Communication, protection and participation





Child protection

© UNICEF/HQ93-2121/Press
A girl carries a traditional bag in 1993, just two years after the central government collapsed. With a new curriculum in place for Grades 1 to 4, prospects for education are now much better than 10 years ago

UNICEF Somalia’s work in child protection has focused on four main projects, namely undertaking studies in child protection and small arms, supporting the rehabilitation of former child soldiers, and strengthening the country’s juvenile justice system.

Child protection study

In 2003 UNICEF, Save the Children Alliance and other partners completed a child protection study throughout Somalia to assess the situation of marginalized and vulnerable children.

The data collected provides a clearer understanding of the protection problems faced by children in Somalia. It focuses on children:

  • without primary caregivers;
  • working and/or living on the streets;
  • belonging to internally displaced persons (IDPs) and minorities;
  • involved in hostilities as child soldiers;
  • in conflict with the law/local norms;
  • who are victims of violence, including gender-based violence;
  • with disabilities; and
  • engaged in exploitative labour.

The study identified best practices in protecting children in Somalia, but also highlighted gaps in the capacity and responsibility of duty-bearers -- be they community leaders, authorities, families or professionals -- in ensuring this protection.

Small arms study

UNICEF worked with the Centre for Research and Development to collect data and assess the impact of small arms and light weapons prevalence on children in Mogadishu, Merca and Kismayo in Central and Southern Somalia.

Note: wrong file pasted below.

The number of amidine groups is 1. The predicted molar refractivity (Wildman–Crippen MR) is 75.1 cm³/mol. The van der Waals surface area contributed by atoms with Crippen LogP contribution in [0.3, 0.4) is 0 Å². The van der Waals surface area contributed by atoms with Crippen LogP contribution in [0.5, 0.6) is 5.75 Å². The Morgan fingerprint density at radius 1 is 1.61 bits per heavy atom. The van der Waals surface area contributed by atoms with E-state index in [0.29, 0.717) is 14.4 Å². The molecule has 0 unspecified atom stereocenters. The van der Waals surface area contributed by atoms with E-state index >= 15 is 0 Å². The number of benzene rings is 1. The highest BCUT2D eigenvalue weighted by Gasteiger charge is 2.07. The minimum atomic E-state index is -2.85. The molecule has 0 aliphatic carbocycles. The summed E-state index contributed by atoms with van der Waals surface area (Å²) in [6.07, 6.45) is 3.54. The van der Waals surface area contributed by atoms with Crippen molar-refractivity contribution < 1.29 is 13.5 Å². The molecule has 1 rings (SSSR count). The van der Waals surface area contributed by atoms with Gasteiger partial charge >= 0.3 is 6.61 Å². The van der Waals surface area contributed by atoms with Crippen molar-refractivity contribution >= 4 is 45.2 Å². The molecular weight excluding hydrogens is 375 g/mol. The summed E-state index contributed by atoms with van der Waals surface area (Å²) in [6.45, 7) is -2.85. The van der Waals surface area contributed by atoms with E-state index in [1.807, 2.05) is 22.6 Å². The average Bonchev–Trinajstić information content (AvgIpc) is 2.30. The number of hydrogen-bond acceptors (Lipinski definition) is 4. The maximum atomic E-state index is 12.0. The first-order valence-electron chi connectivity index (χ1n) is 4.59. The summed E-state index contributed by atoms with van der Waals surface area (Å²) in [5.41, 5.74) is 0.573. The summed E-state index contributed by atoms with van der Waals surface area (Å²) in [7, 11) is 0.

This is the first time that children have participated in such a project and have been given the opportunity to discuss their experiences and views. Children who have been involved in hostilities, internally displaced children and children belonging to minorities testified about the effect of the presence of small arms, the internal Somali conflict (including the lack of educational opportunities), and the exposure to daily violence.

Rehabilitating child soldiers

In Mogadishu, UNICEF is supporting a local non-governmental organization (NGO), the Elman Child Soldier Rehabilitation Project, to implement a programme for reintegrating former child soldiers through vocational training, building conflict resolution skills, and trauma counseling.

The first phase of the project reached 120 former combatants who had been active with local militia. Participants were given employment opportunities because of the skills they had gained and underwent intensive training in peaceful conflict resolution.

UNICEF and its partners are now beginning a second phase of the project that will incorporate the experiences from the first phase and provide reintegration and rehabilitation opportunities for an additional 420 former child soldiers.

Juvenile justice

Improving and strengthening the formal and non-formal juvenile justice system in conformity with international standards for child protection has been identified as a priority by the local authorities working toward legal reform and juvenile justice in Somaliland, as well as partner organizations working on child rights and protection. These interested groups include UNICEF, the United Nations Development Programme (UNDP) and Save the Children-US.

Numerous children are presently being detained in prisons alongside adults and are sometimes the victims of violence and abuse. The local authorities have acknowledged these problems and have initiated several actions in response.

A Juvenile Justice Forum has been created to address broader issues relating to juvenile justice, including prevention, rehabilitation and restorative justice issues. Support is being provided to these initiatives for the development of a child-friendly juvenile justice and law enforcement system.



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